Harbottle & Holystone are situated towards the eastern boundary of the Northumberland National Park, adjacent to the villages of the same name. The forest is owned freehold by the Forestry Commission and totals an area of 865 ha. The Forestry Commission gained the freehold ownership of the forest in a number of conveyances (eight in total). The first purchased in 1955 and the final from the Ministry of Defence (MOD) in 1987.
Of the combined total area 603 ha is forested with approximately 86 ha permanent open land and 173 ha agricultural. The current species composition is mainly coniferous, a mixture of pine, spruce and larch with scots pine and lodgepole pine dominant. The proportion of the forest which is broadleaf is significant in that the majority of the broadleaf is assessed as ancient semi-natural woodland.
Most of the current crops of trees were planted between 1954 and the mid 1970’s. The early planting in 1820 is all broad-leaved woodland, mostly oak but also some beech and birch. Felling and restocking of the first rotation plantation commenced in the early 1990’s and about a fifth of the woodland (18%) has since undergone felling and restocking.
The woodlands lie wholly within the Northumberland National Park. Three statutory designated Sites of Special scientific Interest (SSSIs), Holystone Burn Wood, Holystone North Wood and Harbottle Moor fall within the plan area which are covered by detailed management plans agreed with Natural England. Harbottle Crags is a Northumberland Wildlife Trust Reserve located on the Forestry Commission owned open moorland close to the Drake Stone forming part of the Harbottle Moor SSSI.
Two Scheduled sites of archaeological interest, the bronze age Campville Cairn (smr 20950) and a prehistoric cross dyke Campville Dyke (smr 20951) cutting off the promontory formed by the confluence of the Dove Crag and Holystone Burns. Other none scheduled sites of archaeological interest within the plan area are the route of a former roman road, and the remains of Romano British Farmsteads.
Harbottle and Holystone, though not heavily used for recreation are an important resource for the local community and visitors to the area. Two car parks are located within the forest with one waymarked walk associated with the Holystone car park to Lady’s Well, located just off the Forestry Commission estate.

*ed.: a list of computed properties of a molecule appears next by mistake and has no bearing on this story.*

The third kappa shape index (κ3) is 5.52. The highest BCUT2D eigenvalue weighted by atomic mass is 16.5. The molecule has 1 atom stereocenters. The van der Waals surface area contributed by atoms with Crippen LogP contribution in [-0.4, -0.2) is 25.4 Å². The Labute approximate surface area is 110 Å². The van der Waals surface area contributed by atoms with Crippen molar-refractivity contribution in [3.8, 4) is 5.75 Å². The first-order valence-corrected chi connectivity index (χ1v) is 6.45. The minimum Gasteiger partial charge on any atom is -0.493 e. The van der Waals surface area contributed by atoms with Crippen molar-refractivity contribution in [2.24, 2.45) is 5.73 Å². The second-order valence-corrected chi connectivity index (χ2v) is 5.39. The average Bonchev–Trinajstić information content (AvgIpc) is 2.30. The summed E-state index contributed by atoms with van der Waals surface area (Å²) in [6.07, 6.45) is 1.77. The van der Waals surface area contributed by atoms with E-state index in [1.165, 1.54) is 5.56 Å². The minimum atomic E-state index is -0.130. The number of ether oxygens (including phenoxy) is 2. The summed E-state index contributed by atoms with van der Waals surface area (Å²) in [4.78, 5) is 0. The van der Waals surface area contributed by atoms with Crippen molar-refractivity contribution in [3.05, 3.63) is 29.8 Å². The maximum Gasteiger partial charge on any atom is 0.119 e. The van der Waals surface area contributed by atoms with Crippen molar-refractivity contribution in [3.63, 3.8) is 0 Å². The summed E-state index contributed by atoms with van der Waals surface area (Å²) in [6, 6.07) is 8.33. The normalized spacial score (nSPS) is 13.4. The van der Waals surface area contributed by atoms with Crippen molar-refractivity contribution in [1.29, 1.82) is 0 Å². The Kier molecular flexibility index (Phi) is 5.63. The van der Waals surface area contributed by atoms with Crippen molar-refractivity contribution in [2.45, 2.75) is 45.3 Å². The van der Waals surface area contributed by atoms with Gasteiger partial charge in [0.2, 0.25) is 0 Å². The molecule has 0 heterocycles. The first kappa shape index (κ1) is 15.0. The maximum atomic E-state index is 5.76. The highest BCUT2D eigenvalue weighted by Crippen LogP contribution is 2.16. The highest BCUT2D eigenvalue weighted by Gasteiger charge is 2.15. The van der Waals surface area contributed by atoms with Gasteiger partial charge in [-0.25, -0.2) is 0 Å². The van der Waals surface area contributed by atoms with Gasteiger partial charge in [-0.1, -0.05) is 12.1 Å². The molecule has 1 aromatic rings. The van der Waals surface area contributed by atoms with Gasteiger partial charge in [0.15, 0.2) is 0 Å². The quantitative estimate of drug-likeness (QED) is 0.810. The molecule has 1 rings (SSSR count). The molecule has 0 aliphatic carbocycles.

Our aim is to create a more diverse and resilient woodland, with a greater range of species and habitats. The objectives of management here are:
- Maximise the value of sustainable timber production by felling and restocking with productive mixtures and species best suited to the soils, and by thinning windfirm stands.
- Increase the area managed under continuous cover management.
- Restructure the forest through phased felling and restocking and open space management to increase the value of the woodlands for wildlife.
- Gradual conversion of Yardhope Oaks (Plantation on Ancient Woodland Site) through selective thinning and establishment of native woodland planting along the Dove Crag burn.
- The upper forest boundary will be realigned post harvesting to achieve better integration with adjacent moorland with the planting of open woodland habitat which will favour species such as black grouse.
- Improve the external attractiveness of the woodland through restructuring and choice of species and silvicultural systems.
- Maintenance of long-term tree cover around visitor areas through employing CCF techniques.
- Maintain local access arrangements with consideration to public access during all forest operations.
The proposals in this plan will lead to a more diverse and resilient woodland, with a greater range of species and habitats providing long term sustainability and greater resilience to potential pests and disease. Substantial areas of mixed conifer/broadleaved woodland will have been established managed through low impact systems, and the range of other broadleaved species will have been extended through the expansion of areas of Ancient Semi-Natural Woodland.
Timber production will continue according to the planned felling programme together with regular thinning of areas of continuous cover. Opportunities for the introduction of a broader range of commercial species, which will also contribute toward climate change mitigation will provide long term sustainability and the development of broadleaves away from designated areas could offer potential for alternative markets such as local woodfuel.
Wider species and age class diversity will enhance public benefit by improving the internal and external attractiveness of the woodland.
The current plan outlines management proposals including felling and restocking over several decades, with felling licence approval for operations up until 2026.
The areas due to be felled and restocked during the ten years to 2026 are summarised in the table below.
The proportions of conifer species and broadleaved woodland at the beginning of the plan period are shown in the bar chart. The reduction of spruce and pure crops of pine and the increase in the planting of alternative conifer species and broadleaves expected over time are indicated in the right hand columns of the chart. This reflects the objective to adapt future species in response to climate change projections and increase the proportion of the forest managed in alternative ways to clearfelling. Scots pine will remain a dominant component of the ‘other conifer’ category.